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If your organization is looking to obtain Certification to an ISO Standard there are few areas within your business which will require specific focus, regardless of which Standard you are seeking Certification against.

1 – Policies

Begin by reviewing your organizations policies to ensure they include a commitment to the requirements of the Standard. Make sure the policies have been communicated effectively within the organization and externally to relevant Interested Parties. Auditors will most likely ask several people about the policies of the organization to confirm Interested Parties know and understand how the organization has committed to achieving the standard and how their activities influence those commitments.



2 – Objectives

What are your organizations objectives, in relation to the Standard? They need to be documented. The achievement of these objectives is what drives the entire management system. An Auditor will ask for these objectives and check how they have been established, an outline of the plan to achieve them, and evidence of how they are being measured and monitored. Auditors will now be looking for quantitative data relating to how your organization has measured and monitored these objectives.

3 – Organizational Context

This is a term which has emerged within many of the recent revised ISO standards such as ISO 9001:2015 and ISO 14001:2015. Based upon the notion that your organization does not exists in a vacuum, it requires your organization to consider factor both internal and external issues that could impact the management system into your strategy. An Auditor will require you to show evidence about how your organization has identified, evaluated and incorporated these internal and external issues.

4 – Risks and Opportunities

You need to to identify and evaluate factors which could negatively affect your management system, and the likely hood of achieving your objectives, these are the risks. Your also need to identify the factors which can enhance and improve your organization’s performance, the opportunities. Auditors will need to see an outline of your risks and opportunities along with evidences of how they have been identified and the actions which are in place to address them.

5 – Planning Changes                                                       

Change is both constant and inevitable. Within a well-functioning management system change needs to be identified and addressed. In preparing for an audit, identify and document changes which have and will be occurring within your organization. These could be new and stricter regulations, new products or new equipment. An Auditor will look for evidence that changes were identified and addressed proactively. You may also be asked to identify how you future proof your organization and identify upcoming changes.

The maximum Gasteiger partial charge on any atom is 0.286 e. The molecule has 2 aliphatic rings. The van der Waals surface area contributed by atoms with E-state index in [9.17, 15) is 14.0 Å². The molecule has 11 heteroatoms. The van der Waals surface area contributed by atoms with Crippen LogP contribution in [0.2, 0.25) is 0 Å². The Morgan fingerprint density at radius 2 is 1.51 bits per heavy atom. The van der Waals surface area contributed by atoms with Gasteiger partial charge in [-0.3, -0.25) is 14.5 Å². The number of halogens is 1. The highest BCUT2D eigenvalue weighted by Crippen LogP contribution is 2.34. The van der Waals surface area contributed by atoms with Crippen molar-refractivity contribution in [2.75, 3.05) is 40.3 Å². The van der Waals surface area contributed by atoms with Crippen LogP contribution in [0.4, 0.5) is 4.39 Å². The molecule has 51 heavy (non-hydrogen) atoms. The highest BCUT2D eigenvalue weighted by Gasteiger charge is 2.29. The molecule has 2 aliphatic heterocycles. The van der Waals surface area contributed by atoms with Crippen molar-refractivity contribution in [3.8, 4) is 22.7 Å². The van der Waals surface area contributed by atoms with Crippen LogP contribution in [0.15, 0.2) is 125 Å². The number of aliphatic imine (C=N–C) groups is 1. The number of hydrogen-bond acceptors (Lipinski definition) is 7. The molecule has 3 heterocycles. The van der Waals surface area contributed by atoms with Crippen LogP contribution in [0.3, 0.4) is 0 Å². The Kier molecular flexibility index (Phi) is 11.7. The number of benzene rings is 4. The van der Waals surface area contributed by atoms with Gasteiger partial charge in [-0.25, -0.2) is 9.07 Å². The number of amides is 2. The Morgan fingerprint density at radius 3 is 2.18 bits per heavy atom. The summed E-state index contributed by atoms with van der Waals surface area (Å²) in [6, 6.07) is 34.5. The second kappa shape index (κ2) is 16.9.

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ISO Management Systems  consider Interested Parties an essential element in the success of any business. Interested parties, also referred to as Stakeholders must be managed in order to obtain and retain their support. Additionally, many ISO Management Standards including; ISO 9001, ISO 14001, and ISO 45001, require organizations to understand and manage the interests and expectations of their Interested Parties as part of the certification process.



Most organizations have a many Interested Parties. Determining which are the most relevant is critical step towards developing a plan to  prioritize and manage them.

How can an organization begin this process? 

First, it needs to understand the organizational context it works in and its goals regarding the management system being considered. Whoever can affect these goals or who can be affected by them, is considered an Interested Party. The most relevant Interested Parties are the ones who provide risk to the organization’s sustainability if their needs and expectations are not met.

Identify who the Interested Parties are: 

The list may include:

  • Owners / Shareholders
  • Customers
  • Clients
  • Suppliers
  • Partners
  • Employees and their families
  • Regulators / Government organizations
  • Contractors
  • Communities
  • NGO’s
  • Unions
  • Emergency services
  • Media

This list can grow or be reduced depending on the organization’s complexity, its context and goals.

Classify the Role of the Interested Parties 

After listing all the interested parties, it’s useful to categorize them based on how these relate to the organization. For example, do they hold responsibility for the organization, do they influence it, do they depend on it, are they close to the organization’s operations, etc.  Guidance on how to categorize them can be found in ISO 14004.

Prioritize their Relevance 

Not all interested parties will have the same interest and power to influence an organizations decisions and activities. Thus, it is necessary to differentiate the ones that have high interest and high power to influence decisions and activates from those that have low interest and power to influence the organization.

Determine the Needs and Expectations of the Interested Parties 

Depending on the size and complexity of the organization, this can be done by either reviewing formal or informal documents of requests, complaints, or talking directly with them. However, complex and big organizations may require research methods to determine their interested parties’ needs and expectations.